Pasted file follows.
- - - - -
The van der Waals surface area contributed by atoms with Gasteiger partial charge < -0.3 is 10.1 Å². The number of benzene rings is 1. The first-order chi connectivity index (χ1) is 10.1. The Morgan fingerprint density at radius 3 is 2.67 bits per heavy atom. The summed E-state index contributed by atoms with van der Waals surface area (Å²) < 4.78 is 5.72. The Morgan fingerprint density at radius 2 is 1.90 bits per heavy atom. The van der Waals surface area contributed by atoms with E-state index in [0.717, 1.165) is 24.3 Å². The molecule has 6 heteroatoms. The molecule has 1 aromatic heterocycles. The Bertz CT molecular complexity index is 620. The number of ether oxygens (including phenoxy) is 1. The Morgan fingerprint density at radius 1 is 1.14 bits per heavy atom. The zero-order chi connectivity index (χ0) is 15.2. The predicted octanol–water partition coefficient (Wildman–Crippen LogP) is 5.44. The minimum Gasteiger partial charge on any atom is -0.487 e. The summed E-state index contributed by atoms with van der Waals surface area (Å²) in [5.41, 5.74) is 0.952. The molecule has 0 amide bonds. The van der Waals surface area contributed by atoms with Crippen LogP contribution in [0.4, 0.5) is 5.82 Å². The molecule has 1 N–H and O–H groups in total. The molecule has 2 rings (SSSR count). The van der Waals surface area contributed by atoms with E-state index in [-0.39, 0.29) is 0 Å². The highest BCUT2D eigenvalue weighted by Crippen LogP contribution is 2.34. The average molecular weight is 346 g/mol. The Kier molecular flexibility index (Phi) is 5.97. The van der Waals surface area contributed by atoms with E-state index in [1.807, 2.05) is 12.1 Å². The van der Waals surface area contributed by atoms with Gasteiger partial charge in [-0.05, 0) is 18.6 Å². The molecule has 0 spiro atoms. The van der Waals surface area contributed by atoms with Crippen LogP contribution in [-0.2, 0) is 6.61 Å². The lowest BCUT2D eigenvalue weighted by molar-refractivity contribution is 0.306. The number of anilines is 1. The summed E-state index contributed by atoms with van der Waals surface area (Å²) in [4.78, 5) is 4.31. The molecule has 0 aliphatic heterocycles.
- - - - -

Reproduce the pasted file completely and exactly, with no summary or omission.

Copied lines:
The van der Waals surface area contributed by atoms with Gasteiger partial charge < -0.3 is 10.1 Å². The number of benzene rings is 1. The first-order chi connectivity index (χ1) is 10.1. The Morgan fingerprint density at radius 3 is 2.67 bits per heavy atom. The summed E-state index contributed by atoms with van der Waals surface area (Å²) < 4.78 is 5.72. The Morgan fingerprint density at radius 2 is 1.90 bits per heavy atom. The van der Waals surface area contributed by atoms with E-state index in [0.717, 1.165) is 24.3 Å². The molecule has 6 heteroatoms. The molecule has 1 aromatic heterocycles. The Bertz CT molecular complexity index is 620. The number of ether oxygens (including phenoxy) is 1. The Morgan fingerprint density at radius 1 is 1.14 bits per heavy atom. The zero-order chi connectivity index (χ0) is 15.2. The predicted octanol–water partition coefficient (Wildman–Crippen LogP) is 5.44. The minimum Gasteiger partial charge on any atom is -0.487 e. The summed E-state index contributed by atoms with van der Waals surface area (Å²) in [5.41, 5.74) is 0.952. The molecule has 0 amide bonds. The van der Waals surface area contributed by atoms with Crippen LogP contribution in [0.4, 0.5) is 5.82 Å². The molecule has 1 N–H and O–H groups in total. The molecule has 2 rings (SSSR count). The van der Waals surface area contributed by atoms with E-state index in [-0.39, 0.29) is 0 Å². The highest BCUT2D eigenvalue weighted by Crippen LogP contribution is 2.34. The average molecular weight is 346 g/mol. The Kier molecular flexibility index (Phi) is 5.97. The van der Waals surface area contributed by atoms with E-state index in [1.807, 2.05) is 12.1 Å². The van der Waals surface area contributed by atoms with Gasteiger partial charge in [-0.05, 0) is 18.6 Å². The molecule has 0 spiro atoms. The van der Waals surface area contributed by atoms with Crippen LogP contribution in [-0.2, 0) is 6.61 Å². The lowest BCUT2D eigenvalue weighted by molar-refractivity contribution is 0.306. The number of anilines is 1. The summed E-state index contributed by atoms with van der Waals surface area (Å²) in [4.78, 5) is 4.31. The molecule has 0 aliphatic heterocycles.